Parent Reviews


Our son Daniel just completed his 2nd summer at Litchfield Jazz Camp.  If pressed to describe his experience concisely, we’re pretty sure this 15-year old would simply say they were the best 4 weeks of his life.  His only complaint was that camp ended & he had to leave.

At the festival, we had a chance to briefly tell you how impressed we were both with the design of the musical programs, & with the caliber of the faculty & staff.  The combination makes for an atmosphere highly conducive to learning, with ample encouragement & positive reinforcement…& the kids clearly have a blast.

What we didn’t get to discuss was how well Litchfield works as a camp; it’s as well run as any we’ve encountered, & compares favorably with most.  You manage to afford the kids a fair amount of freedom, while parents know their kids are very well-attended to & in a safe environment.

Still more impressive is how much thought has clearly been given to bringing together students of diverse backgrounds.  At one of the student concerts, we happened to notice a stack of surveys & took a blank form.  The low-key, matter-of-fact way in which you poll campers on their past exposure to, & comfort level with, racial integration was refreshing; we think it’s healthy to openly discuss these things.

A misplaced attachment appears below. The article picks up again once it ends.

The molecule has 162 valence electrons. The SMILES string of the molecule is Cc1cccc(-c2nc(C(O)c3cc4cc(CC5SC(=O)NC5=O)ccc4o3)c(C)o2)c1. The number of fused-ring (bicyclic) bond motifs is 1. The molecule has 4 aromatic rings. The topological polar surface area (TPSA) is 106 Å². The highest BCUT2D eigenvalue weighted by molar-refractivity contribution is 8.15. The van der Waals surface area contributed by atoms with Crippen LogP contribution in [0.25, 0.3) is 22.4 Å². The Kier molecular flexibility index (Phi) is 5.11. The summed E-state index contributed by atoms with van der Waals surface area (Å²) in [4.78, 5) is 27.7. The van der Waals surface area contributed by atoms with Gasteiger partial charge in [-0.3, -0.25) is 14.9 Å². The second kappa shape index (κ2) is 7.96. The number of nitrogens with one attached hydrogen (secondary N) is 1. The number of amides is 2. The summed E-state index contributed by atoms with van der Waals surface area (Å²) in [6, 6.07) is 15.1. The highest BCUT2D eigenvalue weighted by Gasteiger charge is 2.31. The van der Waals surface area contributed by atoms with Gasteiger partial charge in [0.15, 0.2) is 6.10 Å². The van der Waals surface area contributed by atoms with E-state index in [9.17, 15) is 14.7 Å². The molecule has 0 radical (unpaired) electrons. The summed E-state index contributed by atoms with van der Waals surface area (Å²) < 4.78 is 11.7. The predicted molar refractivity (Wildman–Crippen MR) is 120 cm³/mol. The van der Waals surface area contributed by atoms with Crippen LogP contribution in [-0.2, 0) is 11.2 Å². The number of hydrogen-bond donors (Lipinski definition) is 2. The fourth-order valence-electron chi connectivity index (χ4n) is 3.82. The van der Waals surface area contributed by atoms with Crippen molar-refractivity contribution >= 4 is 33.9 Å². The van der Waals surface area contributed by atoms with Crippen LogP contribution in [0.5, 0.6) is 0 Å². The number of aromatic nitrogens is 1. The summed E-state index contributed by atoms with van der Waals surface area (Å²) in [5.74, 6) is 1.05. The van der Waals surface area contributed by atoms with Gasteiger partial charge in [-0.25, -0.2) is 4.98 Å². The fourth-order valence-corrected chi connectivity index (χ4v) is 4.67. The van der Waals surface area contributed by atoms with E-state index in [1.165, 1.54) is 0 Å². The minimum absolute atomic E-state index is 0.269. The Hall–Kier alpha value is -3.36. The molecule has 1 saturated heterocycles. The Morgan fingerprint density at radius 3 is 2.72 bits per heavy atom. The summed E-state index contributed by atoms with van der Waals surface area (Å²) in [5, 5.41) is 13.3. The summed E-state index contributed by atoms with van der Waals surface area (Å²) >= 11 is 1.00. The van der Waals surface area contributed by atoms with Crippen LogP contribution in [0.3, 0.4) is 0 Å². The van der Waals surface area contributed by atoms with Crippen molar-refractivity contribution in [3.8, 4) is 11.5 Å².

We like the philosophy of the camp as much as its implementation.  Please accept our congratulations on what you’ve built here, together with our profound appreciation as parents for the invaluable experience you’ve afforded our son.

When we returned home from Litchfield this summer—before Daniel unpacked—we got on the phone to check next year’s schedule, so we can plan our family reunion & other activities without his missing a single day of camp next summer!

New York, NY


My son - who had decided to work this summer and not attend Litchfield Jazz Camp - saw one of your faculty members, Steve Johns, at a concert. While Steve is a drummer and my son a trumpet player - they recognized each other and Steve came over to speak to Adam at the break between sets and ask about his plans. At the time Adam said he was not attending but on the way home, voiced the strong desire to return and is registered again. The strength of the faculty and the connection of this faculty to the students - which I saw at all levels - from the coaching of the combos and to how much my son wanted to be like Winard Harper, one of last year's faculty members - and was exemplified in this concert exchange is clearly unique.

Brooklyn, NY


The Litchfield Jazz Camp has become an extended part of our family. It is not just Vita Muir or Don Braden; it is the entire staff, the campers and their families. Everyone encourages these kids to be the best that they can be. It is an incredible feeling to know that your child is surrounded by these wonderful people. It truly does take a village.